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Fourplay has always been misunderstood by many jazz critics, who misinterpret the band's easygoing groove as background music. But while Fourplay has always remained true to its namewith seductive rhythms to get you in the moodon its new CD, its seventh in thirteen years, more than ever the band combines those seductive sounds with some real playing that fans can feast on. It's no surprise that Fourplay puts the talents of its leaders out front, since the band boasts the talents of superstars Larry Carlton on guitar, Bob James on piano, Nathan East on bass and Harvey Mason on drums.
Journey includes nine original songs and one cover, Sting's "Fields of Gold," which opens the CD and substitutes Carlton's acoustic guitar for Sting's vocals. Carlton gets a workout over ayesseductive backdrop. Journey is Fourplay's "jazziest" CD to date, and this is reflected in songs such as "147 4th St." and "Departure," both of which showcase James' jazz piano playing and the improvisational nature of the recording. It's all done in Fourplay style, however, so longtime fans will no doubt embrace the jazzy turn of events.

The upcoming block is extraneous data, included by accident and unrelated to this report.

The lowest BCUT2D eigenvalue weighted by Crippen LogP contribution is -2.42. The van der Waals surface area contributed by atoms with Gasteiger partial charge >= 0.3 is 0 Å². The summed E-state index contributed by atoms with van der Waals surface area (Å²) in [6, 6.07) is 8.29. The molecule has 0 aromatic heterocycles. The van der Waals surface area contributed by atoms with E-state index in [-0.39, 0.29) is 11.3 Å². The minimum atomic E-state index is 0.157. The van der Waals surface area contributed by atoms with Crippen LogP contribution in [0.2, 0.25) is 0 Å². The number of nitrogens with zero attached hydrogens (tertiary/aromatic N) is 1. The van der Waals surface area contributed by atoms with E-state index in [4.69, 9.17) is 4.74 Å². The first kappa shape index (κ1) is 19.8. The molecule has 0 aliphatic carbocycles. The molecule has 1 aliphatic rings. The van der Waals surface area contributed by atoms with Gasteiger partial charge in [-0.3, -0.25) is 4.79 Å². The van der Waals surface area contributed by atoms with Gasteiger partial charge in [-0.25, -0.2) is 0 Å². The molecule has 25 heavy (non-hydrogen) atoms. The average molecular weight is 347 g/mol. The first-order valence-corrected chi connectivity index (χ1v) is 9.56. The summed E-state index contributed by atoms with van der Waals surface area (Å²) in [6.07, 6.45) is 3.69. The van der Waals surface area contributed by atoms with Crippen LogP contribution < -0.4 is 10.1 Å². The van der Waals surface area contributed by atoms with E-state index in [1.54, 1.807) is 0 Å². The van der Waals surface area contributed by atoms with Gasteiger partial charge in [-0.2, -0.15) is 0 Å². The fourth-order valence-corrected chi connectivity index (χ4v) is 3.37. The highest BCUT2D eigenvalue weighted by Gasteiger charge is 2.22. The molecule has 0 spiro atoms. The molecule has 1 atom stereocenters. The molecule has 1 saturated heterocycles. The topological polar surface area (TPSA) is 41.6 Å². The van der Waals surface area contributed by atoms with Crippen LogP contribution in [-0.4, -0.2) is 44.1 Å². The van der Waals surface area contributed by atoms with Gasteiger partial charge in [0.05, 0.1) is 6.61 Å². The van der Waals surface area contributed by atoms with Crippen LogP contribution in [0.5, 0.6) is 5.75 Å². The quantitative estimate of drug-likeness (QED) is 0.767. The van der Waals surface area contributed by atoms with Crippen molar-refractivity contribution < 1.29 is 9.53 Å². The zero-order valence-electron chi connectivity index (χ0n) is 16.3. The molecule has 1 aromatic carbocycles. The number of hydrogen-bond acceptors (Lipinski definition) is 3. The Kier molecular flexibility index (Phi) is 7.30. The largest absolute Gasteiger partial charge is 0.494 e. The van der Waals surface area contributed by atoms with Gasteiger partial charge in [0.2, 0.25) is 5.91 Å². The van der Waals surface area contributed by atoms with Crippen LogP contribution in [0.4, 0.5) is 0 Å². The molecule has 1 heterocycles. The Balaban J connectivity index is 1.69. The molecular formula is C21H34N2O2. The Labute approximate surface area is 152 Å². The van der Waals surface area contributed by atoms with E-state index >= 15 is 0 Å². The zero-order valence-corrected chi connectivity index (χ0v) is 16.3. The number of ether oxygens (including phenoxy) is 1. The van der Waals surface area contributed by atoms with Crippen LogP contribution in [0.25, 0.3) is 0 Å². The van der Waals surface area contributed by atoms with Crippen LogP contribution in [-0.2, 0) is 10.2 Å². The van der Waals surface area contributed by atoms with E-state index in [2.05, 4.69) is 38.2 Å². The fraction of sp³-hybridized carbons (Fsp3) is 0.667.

There are some classic Fourplay moments: "Rozil" is a quiet number with vocalese; "Cool Train" throws out a shuffle beat and a bass lead by East; and "From Day One" has a surprising twist about three-quarters of the way through; just when you think it's over, the band comes back for about two more minutes in a new musical direction. And East lends his vocal talents to "Play Around It" and the title track, "Journey," which also features Bikki Johnson on background vocals and shaker.
Not as consistently good as other Fourplay efforts, but this one is a Journey worth taking.
Track Listing: Fields of Gold; Play Around It; From Day One; Journey; Rozil; Cool Train; Avalabop; The Firehouse Chill; Departure; 147 4th St.
Personnel: Bob James, piano; Larry Carlton, guitar; Nathan East, bass and vocals; Harvey Mason, drums; Bikki Johnson, background vocals and shaker; Cody "Peyote" Cassiero, DJ;
I love jazz because anything is possible; it has few rules and the best jazz breaks those ones. I prefer free improv because it doesn't really have any rules at all.
I was first exposed to jazz in my teens (in the late sixties).
The first jazz record I bought was Filles de Kilimanjaro by Miles Davis, shortly followed by Extrapolation by John McLaughlin.
My advice to new listeners is to listen as widely as possible and not to make snap judgments--stick with it.